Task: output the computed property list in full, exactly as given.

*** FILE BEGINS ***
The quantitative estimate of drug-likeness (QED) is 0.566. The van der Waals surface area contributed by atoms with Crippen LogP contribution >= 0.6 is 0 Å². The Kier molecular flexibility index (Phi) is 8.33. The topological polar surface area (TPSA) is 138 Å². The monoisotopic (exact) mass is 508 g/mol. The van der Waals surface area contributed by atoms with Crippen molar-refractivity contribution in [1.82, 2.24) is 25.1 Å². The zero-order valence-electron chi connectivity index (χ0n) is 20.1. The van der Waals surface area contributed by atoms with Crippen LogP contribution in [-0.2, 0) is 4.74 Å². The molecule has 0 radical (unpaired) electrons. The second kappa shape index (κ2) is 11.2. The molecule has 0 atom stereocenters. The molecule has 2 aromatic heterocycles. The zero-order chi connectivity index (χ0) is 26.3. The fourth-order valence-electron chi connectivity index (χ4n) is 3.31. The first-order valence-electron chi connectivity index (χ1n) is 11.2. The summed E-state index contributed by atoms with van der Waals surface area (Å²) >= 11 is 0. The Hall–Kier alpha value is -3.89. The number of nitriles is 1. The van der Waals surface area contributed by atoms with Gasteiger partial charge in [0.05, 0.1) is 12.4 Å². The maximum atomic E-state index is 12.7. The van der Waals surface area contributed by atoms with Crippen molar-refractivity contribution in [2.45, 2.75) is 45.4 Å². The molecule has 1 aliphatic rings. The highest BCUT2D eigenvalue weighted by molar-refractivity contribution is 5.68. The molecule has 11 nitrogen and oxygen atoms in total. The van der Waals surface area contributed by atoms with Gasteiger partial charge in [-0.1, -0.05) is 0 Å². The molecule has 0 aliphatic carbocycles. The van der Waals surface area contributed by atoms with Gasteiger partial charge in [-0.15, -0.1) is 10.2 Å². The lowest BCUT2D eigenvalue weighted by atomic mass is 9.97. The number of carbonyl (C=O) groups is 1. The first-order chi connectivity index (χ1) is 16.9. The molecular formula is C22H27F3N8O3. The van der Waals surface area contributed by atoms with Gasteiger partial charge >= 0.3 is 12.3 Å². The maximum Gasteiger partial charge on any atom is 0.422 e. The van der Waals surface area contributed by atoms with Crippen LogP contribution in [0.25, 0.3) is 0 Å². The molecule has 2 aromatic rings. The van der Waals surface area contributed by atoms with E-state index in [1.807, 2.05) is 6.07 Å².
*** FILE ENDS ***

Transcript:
The quantitative estimate of drug-likeness (QED) is 0.566. The van der Waals surface area contributed by atoms with Crippen LogP contribution >= 0.6 is 0 Å². The Kier molecular flexibility index (Phi) is 8.33. The topological polar surface area (TPSA) is 138 Å². The monoisotopic (exact) mass is 508 g/mol. The van der Waals surface area contributed by atoms with Crippen molar-refractivity contribution in [1.82, 2.24) is 25.1 Å². The zero-order valence-electron chi connectivity index (χ0n) is 20.1. The van der Waals surface area contributed by atoms with Crippen LogP contribution in [-0.2, 0) is 4.74 Å². The molecule has 0 radical (unpaired) electrons. The second kappa shape index (κ2) is 11.2. The molecule has 0 atom stereocenters. The molecule has 2 aromatic heterocycles. The zero-order chi connectivity index (χ0) is 26.3. The fourth-order valence-electron chi connectivity index (χ4n) is 3.31. The first-order valence-electron chi connectivity index (χ1n) is 11.2. The summed E-state index contributed by atoms with van der Waals surface area (Å²) >= 11 is 0. The Hall–Kier alpha value is -3.89. The number of nitriles is 1. The van der Waals surface area contributed by atoms with Gasteiger partial charge in [0.05, 0.1) is 12.4 Å². The maximum atomic E-state index is 12.7. The van der Waals surface area contributed by atoms with Crippen molar-refractivity contribution in [2.45, 2.75) is 45.4 Å². The molecule has 1 aliphatic rings. The highest BCUT2D eigenvalue weighted by molar-refractivity contribution is 5.68. The molecule has 11 nitrogen and oxygen atoms in total. The van der Waals surface area contributed by atoms with Gasteiger partial charge in [-0.1, -0.05) is 0 Å². The molecule has 0 aliphatic carbocycles. The van der Waals surface area contributed by atoms with Gasteiger partial charge in [-0.15, -0.1) is 10.2 Å². The lowest BCUT2D eigenvalue weighted by atomic mass is 9.97. The number of carbonyl (C=O) groups is 1. The first-order chi connectivity index (χ1) is 16.9. The molecular formula is C22H27F3N8O3. The van der Waals surface area contributed by atoms with Gasteiger partial charge >= 0.3 is 12.3 Å². The maximum Gasteiger partial charge on any atom is 0.422 e. The van der Waals surface area contributed by atoms with Crippen LogP contribution in [0.25, 0.3) is 0 Å². The molecule has 2 aromatic rings. The van der Waals surface area contributed by atoms with E-state index in [1.807, 2.05) is 6.07 Å².